Editor’s Note: PHASE 4 Learning Center, Inc. is very proud of the work we do, as we help our students to be successful in their school life and to make the transition to their future lives in the military, college/training, or employment. We are also very proud of our staff members, who have made it the mission of their careers to help our students be successful. These staff members each bring their unique perspectives and interests into their interactions with our students. As a tribute to the staff which makes PHASE 4 a success, from time to time we will be presenting web posts that highlight special achievements and accomplishments of individual staff members.
The largest battle ever fought in North America, the Battle of Gettysburg (July 1–3, 1863) resulted in the largest number of casualties and is often described as the turning point of the Civil War. This summer, to commemorate the 150th anniversary of that “turning point” and the impact it has had on our country, Civil War reenactors participated in historically accurate representations of the battles that occurred in the Summer of 1863 in Gettysburg, Pennsylvania. PHASE 4 Behavioral Specialist and Civil War buff, Mike (Mikey) Martin, and his wife, Robin, were honored to participate in the remembrance and reenactment of the historic events of Summer 1863.
During the battlefield reenactment our own Mikey became Lieutenant Michael E. Martin of battery B Virginia artillery, Gen. Heth’s Division; Gen. Pender’s Brigade; 3rd Corps under Gen. A.P. Hill, Army of Northern Virginia Confederate States of America. Lt. Martin was in command of several cannon pieces on the field during the first day’s battle against the Union’s Iron Brigade. Robin Martin became Lady Robin Lynn Martin, a true Southern Belle.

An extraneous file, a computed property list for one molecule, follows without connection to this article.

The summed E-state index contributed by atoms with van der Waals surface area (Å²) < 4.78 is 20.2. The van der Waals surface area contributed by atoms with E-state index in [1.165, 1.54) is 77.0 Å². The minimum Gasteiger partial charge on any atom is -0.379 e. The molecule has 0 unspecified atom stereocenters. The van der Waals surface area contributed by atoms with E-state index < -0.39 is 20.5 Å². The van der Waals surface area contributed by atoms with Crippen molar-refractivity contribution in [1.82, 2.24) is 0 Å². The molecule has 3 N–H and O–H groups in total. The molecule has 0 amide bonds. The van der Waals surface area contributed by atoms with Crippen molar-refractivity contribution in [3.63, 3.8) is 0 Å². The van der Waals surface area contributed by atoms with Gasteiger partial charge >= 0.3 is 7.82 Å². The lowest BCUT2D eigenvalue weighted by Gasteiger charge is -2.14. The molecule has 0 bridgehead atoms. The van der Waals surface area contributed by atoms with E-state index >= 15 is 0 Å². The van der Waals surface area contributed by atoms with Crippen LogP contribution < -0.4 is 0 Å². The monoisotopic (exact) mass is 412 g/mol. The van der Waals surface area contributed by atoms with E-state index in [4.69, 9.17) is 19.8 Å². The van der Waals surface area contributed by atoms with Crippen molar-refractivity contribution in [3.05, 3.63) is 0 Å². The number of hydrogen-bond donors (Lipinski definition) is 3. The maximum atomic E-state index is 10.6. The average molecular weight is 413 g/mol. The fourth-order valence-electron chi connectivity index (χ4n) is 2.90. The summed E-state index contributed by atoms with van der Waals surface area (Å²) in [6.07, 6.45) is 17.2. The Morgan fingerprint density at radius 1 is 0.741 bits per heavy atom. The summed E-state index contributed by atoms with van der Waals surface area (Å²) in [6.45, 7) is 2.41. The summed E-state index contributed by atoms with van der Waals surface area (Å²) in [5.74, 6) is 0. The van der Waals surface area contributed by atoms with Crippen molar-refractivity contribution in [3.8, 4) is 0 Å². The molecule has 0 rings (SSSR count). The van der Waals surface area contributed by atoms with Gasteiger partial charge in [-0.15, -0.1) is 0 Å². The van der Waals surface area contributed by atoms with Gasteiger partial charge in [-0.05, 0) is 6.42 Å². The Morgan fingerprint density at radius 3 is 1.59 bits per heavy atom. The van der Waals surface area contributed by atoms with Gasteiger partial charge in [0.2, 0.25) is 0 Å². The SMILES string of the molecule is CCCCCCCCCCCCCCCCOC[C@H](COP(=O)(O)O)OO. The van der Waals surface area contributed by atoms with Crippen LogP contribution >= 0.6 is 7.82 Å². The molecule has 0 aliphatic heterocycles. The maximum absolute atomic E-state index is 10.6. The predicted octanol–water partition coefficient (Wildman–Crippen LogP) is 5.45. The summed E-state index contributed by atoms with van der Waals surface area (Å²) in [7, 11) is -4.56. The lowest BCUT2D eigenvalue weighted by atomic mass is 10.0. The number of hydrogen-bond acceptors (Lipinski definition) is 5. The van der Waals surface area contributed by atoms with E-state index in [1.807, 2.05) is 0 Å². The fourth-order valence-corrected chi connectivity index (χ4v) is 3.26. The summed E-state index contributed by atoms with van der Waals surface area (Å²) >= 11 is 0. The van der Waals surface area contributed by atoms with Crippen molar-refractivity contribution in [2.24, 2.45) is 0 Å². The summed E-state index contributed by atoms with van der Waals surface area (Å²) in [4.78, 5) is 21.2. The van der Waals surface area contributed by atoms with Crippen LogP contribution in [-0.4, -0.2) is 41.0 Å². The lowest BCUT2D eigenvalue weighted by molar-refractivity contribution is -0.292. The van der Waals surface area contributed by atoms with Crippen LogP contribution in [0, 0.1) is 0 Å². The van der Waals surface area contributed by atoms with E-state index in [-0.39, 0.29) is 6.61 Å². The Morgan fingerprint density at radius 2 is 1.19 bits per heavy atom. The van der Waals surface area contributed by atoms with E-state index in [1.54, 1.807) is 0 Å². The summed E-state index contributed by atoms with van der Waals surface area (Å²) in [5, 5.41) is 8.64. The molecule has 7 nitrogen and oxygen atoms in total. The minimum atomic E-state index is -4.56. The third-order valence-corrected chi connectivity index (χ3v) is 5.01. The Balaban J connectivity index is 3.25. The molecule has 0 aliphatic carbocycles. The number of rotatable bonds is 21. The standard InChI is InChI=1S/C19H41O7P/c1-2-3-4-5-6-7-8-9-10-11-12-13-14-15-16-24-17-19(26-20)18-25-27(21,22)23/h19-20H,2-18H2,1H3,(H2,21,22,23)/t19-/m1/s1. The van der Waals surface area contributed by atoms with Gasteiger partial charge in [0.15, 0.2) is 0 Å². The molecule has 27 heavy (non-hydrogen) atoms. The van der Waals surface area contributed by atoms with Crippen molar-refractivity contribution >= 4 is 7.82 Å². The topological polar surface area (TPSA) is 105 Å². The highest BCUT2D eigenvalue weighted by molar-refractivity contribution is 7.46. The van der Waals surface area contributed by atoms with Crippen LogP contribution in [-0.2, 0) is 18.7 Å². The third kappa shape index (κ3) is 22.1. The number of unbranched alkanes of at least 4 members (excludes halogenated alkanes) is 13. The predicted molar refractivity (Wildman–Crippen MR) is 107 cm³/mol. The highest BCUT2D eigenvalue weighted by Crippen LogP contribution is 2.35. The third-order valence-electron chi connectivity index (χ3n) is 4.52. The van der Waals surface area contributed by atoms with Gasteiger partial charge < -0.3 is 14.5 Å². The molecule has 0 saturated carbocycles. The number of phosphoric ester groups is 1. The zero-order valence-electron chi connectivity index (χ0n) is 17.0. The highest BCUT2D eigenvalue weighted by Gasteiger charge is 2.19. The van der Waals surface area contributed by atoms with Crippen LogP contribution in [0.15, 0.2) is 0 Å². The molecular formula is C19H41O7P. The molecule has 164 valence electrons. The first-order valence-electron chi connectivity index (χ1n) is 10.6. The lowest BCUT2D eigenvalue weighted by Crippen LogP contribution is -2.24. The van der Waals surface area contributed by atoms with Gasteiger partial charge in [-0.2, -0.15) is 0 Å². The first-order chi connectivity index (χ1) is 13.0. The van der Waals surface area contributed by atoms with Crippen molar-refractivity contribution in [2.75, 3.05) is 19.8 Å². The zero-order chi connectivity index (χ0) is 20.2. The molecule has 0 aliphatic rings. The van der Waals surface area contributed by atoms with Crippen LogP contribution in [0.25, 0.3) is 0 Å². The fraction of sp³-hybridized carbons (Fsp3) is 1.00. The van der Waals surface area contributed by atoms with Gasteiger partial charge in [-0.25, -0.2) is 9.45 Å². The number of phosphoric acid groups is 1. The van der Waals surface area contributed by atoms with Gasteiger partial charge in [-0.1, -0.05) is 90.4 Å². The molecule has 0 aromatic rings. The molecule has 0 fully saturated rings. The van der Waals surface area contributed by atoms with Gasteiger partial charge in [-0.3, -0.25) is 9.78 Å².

On the eve of July 6, 2013, Lady Robin and Lt. Martin attended a reenactors camp ball held by the 2nd South Carolina String Band. The ball was held in a tented enclosure among the encampment of the Union Army reenactors. Both Confederate and Union Army reenactors attended the ball in good cheer, dance, and fine spirits.
Lt. Martin wore a full wool uniform with elaborate braid insignias on the sleeves of his tunic to indicate his rank as a Lieutenant. His red hat, called a kepi, indicated that he was with the artillery portion of the Confederate Army. This is the style of uniform a Confederate officer would have purchased in Richmond, VA from his own funds before the war’s initial outset.
Martin says of wearing the Confederate uniform, ”As in any reenactment once that uniform is on, you are in that era and you embody a true soldier of the war. It becomes as real and alive as it can be without having actually been there. So the entire time I was a Lieutenant in the Army of the Confederate States of America.” Although he was entirely in character while wearing his uniform, he stressed that part of the “job” of a reenactor was to be willing to stop for photographs, talk to, and teach any of the 200,000 spectators that were in Gettysburg for the 150th anniversary.
Lady Robin Lynn Martin wore a handmade lace and satin hoop skirt in the style popular for special occasions during the Civil War era. Her outfit included a corset, giving her figure an hour glass appearance. The fan she carried is important because “…well, all Belles carry them!” The fan carried by an unmarried woman of the era would also have been important as a way to keep her hand from fully touching a gentleman’s until marriage.
When asked how he became so interested in the history of the Civil War, Martin says, “I’ve been into the Civil War since I was 7 years old. I read The Killer Angels by Michael Shaara and was hooked. I’ve been to dozens of reenactments and speak all the time at different places on the battles, war, leadership, etc.”
“The 150th reenactment is so special to me because I was at the 125th anniversary when I was 10 years old and vowed to be in the 150th and attend the ball that is always held. So, talk about a dream come true!”